Oxytocin shy hormone that thrives when you feel warm, safe, unobserved and calm. Here is a blog explaining the importance of oxytocin in labour and how you can help boost your natural oxytocin levels. There are loads of ways you can adapt your birth environment to boost your oxytocin (I've included 7 Practical tips for creating your best birth environment whereever you birth your baby in a blog) You can use these tips for any birth setting, home or hospital.
Birthing at home allows you to have the most control regarding your environment and who is there. By nature, it's private, familiar and feels safe, all things that benefit your oxytocin hormone to birth your baby. There's a reason midwife led units, like the Lotus Suite at Leeds General Infirmary, are designed to be 'homely' with low lighting, cushions, and pools, because this all helps boost your birth hormones and assist normal birth physiology.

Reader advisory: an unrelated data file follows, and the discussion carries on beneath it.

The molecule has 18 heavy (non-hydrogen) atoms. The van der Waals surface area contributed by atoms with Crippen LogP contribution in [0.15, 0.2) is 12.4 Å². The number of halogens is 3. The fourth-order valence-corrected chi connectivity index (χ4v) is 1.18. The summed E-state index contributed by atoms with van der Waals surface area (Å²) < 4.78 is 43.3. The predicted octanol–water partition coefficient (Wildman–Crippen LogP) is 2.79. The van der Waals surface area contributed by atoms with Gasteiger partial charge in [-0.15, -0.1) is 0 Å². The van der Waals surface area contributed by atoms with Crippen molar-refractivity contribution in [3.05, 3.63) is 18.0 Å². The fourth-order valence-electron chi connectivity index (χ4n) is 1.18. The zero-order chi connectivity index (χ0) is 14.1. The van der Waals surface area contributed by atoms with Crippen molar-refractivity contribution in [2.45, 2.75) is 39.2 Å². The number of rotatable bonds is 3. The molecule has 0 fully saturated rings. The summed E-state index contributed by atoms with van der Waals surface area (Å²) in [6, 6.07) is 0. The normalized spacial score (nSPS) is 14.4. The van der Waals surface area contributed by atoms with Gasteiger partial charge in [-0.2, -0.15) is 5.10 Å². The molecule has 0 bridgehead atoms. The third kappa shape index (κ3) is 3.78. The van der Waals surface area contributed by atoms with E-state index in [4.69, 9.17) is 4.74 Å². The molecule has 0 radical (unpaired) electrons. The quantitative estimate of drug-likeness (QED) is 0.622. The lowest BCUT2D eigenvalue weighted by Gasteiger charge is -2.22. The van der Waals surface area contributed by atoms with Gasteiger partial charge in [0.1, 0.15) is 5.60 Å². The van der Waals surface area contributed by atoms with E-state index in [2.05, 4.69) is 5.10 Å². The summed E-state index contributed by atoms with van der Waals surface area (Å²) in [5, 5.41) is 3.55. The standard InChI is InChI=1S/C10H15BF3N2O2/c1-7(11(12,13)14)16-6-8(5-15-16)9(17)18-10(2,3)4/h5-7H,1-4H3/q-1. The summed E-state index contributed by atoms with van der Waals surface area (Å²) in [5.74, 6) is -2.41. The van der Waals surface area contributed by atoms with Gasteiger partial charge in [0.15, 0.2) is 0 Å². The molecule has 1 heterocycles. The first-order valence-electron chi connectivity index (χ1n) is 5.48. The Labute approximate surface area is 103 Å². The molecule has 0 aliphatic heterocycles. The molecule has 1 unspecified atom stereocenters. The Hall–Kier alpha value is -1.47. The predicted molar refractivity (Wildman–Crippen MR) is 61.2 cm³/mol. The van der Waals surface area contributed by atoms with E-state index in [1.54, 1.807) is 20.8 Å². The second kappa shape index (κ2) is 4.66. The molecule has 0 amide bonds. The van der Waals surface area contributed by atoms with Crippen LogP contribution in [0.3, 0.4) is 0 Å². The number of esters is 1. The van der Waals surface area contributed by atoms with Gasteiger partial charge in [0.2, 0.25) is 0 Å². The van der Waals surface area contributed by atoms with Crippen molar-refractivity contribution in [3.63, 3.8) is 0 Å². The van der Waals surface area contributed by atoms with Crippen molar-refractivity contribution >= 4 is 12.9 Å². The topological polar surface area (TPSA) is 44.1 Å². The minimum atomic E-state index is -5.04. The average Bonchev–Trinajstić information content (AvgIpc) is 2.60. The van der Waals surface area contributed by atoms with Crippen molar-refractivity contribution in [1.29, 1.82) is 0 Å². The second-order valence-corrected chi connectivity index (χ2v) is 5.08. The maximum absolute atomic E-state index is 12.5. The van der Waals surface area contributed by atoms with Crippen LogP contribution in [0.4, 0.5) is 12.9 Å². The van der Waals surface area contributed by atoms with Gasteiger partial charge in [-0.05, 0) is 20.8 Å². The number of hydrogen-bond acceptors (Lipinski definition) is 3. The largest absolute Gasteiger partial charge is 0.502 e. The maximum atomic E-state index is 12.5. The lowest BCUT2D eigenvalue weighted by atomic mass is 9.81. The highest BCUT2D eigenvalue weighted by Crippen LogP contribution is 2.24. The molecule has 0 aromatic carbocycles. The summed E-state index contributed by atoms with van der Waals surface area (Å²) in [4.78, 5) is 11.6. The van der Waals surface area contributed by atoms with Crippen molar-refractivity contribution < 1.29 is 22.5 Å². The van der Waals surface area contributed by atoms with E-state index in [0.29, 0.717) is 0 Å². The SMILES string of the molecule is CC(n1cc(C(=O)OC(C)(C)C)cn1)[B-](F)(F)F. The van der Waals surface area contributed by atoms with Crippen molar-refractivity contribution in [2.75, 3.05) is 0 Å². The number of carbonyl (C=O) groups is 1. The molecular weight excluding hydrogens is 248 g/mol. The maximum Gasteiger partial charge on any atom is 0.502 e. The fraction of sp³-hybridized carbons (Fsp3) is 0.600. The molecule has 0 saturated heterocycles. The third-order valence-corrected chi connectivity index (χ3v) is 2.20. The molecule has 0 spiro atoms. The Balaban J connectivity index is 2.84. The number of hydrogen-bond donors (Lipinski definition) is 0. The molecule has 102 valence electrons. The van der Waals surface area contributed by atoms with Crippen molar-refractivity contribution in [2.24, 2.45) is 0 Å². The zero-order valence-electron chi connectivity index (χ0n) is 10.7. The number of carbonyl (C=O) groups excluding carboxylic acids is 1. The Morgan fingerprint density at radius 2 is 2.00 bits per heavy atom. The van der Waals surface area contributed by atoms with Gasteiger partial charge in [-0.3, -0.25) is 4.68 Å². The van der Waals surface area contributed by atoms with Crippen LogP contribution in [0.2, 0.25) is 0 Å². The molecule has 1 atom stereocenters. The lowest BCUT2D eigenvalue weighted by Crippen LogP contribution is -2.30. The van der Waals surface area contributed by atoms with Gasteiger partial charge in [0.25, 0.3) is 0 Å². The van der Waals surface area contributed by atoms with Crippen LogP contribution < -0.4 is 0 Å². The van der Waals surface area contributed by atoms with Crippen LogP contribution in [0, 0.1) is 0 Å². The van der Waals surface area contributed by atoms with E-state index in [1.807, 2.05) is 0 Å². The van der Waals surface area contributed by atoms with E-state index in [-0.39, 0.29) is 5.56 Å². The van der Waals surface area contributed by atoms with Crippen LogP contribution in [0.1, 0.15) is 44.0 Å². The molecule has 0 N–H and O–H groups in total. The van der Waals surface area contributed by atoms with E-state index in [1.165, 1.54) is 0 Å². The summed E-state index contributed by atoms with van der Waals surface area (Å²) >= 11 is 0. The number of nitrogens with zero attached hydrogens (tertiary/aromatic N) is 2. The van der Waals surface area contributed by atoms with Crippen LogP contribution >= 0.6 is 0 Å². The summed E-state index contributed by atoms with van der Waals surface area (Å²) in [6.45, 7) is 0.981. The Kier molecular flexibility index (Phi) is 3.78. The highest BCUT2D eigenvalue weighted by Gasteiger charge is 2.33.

Is this person expert in what is right for you?
No, even if they are very close family or friends, YOU are expert in what is right for you. You know what is best for you and your baby. You are the one who makes the decisions about your birth.
I talk at length during Positive Birth Leeds Hypnobirthing courses about using informed decision making tools to help you work out what is and isn't right for you e.g. knowing your birth choices and rights, asking "Why?" anything is offered or restricted, using the BRAIN (Benefits, Risks, Alternatives, Instinct / Information, Nothing) mnemonic and asking for evidence in actual figures not simply relative terms (e.g. 'risk' increase from 0.1% to 0.2% vs being told "twice as likely"). I've also explained them in more details in this induction of labour blog.
Ultimately, it is not your job to convince anyone else what is right for you. You have the right to do what feels best for you and your baby. You know what is best for you. Trust yourself.
4 Tips if you are considering a home birth:
Get informed. Know your options and use the decision making above tools to make an informed decision that is right for you.